Shortage of skilled stff hits oil projects

Oct 08 - 21, 2007

Rising drilling and riggings costs, combined with shortages of skilled staff and equipment, are affecting hydrocarbon projects throughout the Middle East, with some being delayed and other contracts being renegotiated.

Producers in the region, from Libya to Saudi Arabia, have embarked on ambitious plans to increase production and capacity to meet growing global demand and take advantage of record oil prices. But many will struggle to meet their schedules, experts say, and can expect to pay exorbitant prices if they are to ensure they have the material and personnel in a market suffering severe constraints.

"It's having an impact and that impact is going to increase over the next few years. We are seeing projects being delayed simply because they can't get the equipment delivered on the timescale they used to," says Candida Scott, an analyst at Cambridge Energy Research Associates (Cera).

Experts say a critical bottleneck is the shortage of skilled staff, with an industry workforce dominated by people close to retirement and inexperienced graduates.

The issues affect producers worldwide, with the Middle East and Libya accounting for 20 per cent of world projects adding productive capacity between 2007 and 2011, according to Cera. Significantly, it is also the region requiring the most manpower over the same period, with 35 per cent of the world's projected total, the institute says.

One of the most high-profile examples of a project affected is in Algeria, where Sonatrach, the state oil company, cancelled the contract of Repsol YPF and Gas Natural to develop the 5tcf (trillion cubic feet) Gassi Touil project, citing development delays and cost overruns.

When the consortium won the contract in 2004 the deal's economics were "marginal", according to Wood Mackenzie analysis. Since then, the project's overall costs have risen by 127 per cent from $3bn to $6.8bn, say the energy consultants. "A lot of people have suggested Sonatrach's decision to cancel the project was nationalism, but we would disagree with that; the fact is it was based on simple economics," says Craig Mc-Mahon, at Wood Mackenzie. At best, the project will start producing in mid-2012, at least 2Ω years later than expected, he adds.


The global oil and gas industry is expected to face a 15 per cent shortage of qualified engineers by 2010-a shortfall of 5,500 to 6,000, writes Sheila McNulty in Houston.

Already there are too few engineers to meet 2007 exploration and production project demand, according to Pritesh Patel of consultants Cambridge Energy Research Associates and co-author of a report on the skills shortage.

The FT reported last month that BP had indefinitely postponed several deepwater developments in the Gulf of Mexico, including Tubular Bells, Dorado, and Puma. BP partly blamed "resource constraints" for its decision.

Mr Patel said the shortage of engineers had been building up over the past few decades.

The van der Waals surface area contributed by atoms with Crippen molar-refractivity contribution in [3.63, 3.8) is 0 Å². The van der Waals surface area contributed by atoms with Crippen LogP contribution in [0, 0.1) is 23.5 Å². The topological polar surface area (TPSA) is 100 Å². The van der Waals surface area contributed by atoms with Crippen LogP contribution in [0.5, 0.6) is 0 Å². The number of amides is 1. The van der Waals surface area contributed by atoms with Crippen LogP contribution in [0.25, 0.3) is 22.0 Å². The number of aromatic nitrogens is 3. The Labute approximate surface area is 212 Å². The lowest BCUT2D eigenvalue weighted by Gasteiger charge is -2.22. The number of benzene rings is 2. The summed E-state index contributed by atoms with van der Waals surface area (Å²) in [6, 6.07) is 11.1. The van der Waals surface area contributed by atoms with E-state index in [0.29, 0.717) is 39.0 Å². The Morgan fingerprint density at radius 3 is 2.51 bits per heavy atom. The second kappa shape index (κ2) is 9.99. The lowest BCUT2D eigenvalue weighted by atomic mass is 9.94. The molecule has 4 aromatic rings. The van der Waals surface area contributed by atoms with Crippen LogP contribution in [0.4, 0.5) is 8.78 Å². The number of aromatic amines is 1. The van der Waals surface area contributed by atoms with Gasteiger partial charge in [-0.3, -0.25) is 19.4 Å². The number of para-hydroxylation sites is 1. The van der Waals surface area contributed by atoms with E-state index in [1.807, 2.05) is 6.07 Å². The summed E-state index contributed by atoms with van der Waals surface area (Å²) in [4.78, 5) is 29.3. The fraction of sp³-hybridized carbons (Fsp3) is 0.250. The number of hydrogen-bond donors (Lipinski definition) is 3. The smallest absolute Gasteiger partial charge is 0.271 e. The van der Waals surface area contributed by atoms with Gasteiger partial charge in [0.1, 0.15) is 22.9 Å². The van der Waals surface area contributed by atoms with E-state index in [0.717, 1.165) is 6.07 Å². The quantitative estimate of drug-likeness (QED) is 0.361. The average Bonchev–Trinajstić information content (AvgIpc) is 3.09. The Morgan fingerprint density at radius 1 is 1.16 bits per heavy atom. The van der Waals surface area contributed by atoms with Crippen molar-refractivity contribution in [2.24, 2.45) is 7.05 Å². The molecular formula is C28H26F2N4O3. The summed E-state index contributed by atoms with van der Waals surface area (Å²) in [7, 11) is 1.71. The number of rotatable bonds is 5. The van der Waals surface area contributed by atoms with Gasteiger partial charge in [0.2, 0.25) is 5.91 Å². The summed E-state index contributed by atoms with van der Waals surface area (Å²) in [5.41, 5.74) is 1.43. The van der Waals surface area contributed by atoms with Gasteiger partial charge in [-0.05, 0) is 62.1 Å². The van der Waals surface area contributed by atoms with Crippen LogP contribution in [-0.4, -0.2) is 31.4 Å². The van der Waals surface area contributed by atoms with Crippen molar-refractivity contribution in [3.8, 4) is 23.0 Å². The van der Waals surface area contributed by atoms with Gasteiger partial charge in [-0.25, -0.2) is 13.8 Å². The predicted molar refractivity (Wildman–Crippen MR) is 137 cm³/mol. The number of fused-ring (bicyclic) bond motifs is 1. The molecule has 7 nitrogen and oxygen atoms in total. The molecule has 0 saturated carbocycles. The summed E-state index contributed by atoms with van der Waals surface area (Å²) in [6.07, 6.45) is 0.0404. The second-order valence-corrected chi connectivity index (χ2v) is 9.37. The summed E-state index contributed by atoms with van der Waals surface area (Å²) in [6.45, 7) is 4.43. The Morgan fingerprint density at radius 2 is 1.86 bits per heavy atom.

In Abu Dhabi, which produces about 95 per cent of the United Arab Emirate's hydrocarbons, the completion of some larger projects is being put back by between nine and 12 months, an industry source said. Development of the on-shore Bab field has also been delayed, mainly because of the scarcity of specialized equipment needed.

Officials had put the development of the Bab and Shah fields out to a joint tender. However, the authorities chose to retender just for Shah, which is less complex and has higher liquid yields, analysts say. Abu Dhabi is also taking a more "stringent" approach than others, such as Saudi Arabia, the industry source says.

"My understanding is they are taking a more liberal view of the market, they will pay top dollar to secure resources, while here we are more prudent and not willing to be bullied by the market," the source says.

Saudi Arabia maintains the world's largest crude oil production capacity, estimated to be 10.5m to 11m barrels a day. In 2006 Aramco, the state oil company, announced an $18bn plan to increase capacity to 12.5m bbl/d by 2009 and 15m by 2020, according to the US's Energy Information Administration. Experts say the kingdom seems on track, but will pay high prices.

"The Saudis have been adept at ordering equipment and rigs; their project management skills are fairly honed getting access to the equipment they need. But in doing that they are paying much more than they would have five years ago," says David Fyfe, at the International Energy Agency.

About 270 rigs operate in the Middle East, compared with 158 in September 2000, according to Baker Hughes, the oil services company, with Saudi Arabia estimated to be employing about 130. But even as costs rise, Saudi Arabia has the advantage of scale, says Colin Lothian, a Gulf specialist at Wood Mackenzie.

For smaller producers it means having to compete with large producers who can offer longer contracts and pay top rates. Difficult operating environments can exacerbate the issues. In Libya, attractions for international oil companies include the nation's unexplored status and its proximity to Europe. But one expert says there has already been a decline? in? oil? majors' interest.

"If there were no shortage globally the Libyan program would be challenging simply because of the time taken to get permission to get the necessary people and equipment into Libya, which raises costs significantly [and] slows everything? down," the expert says.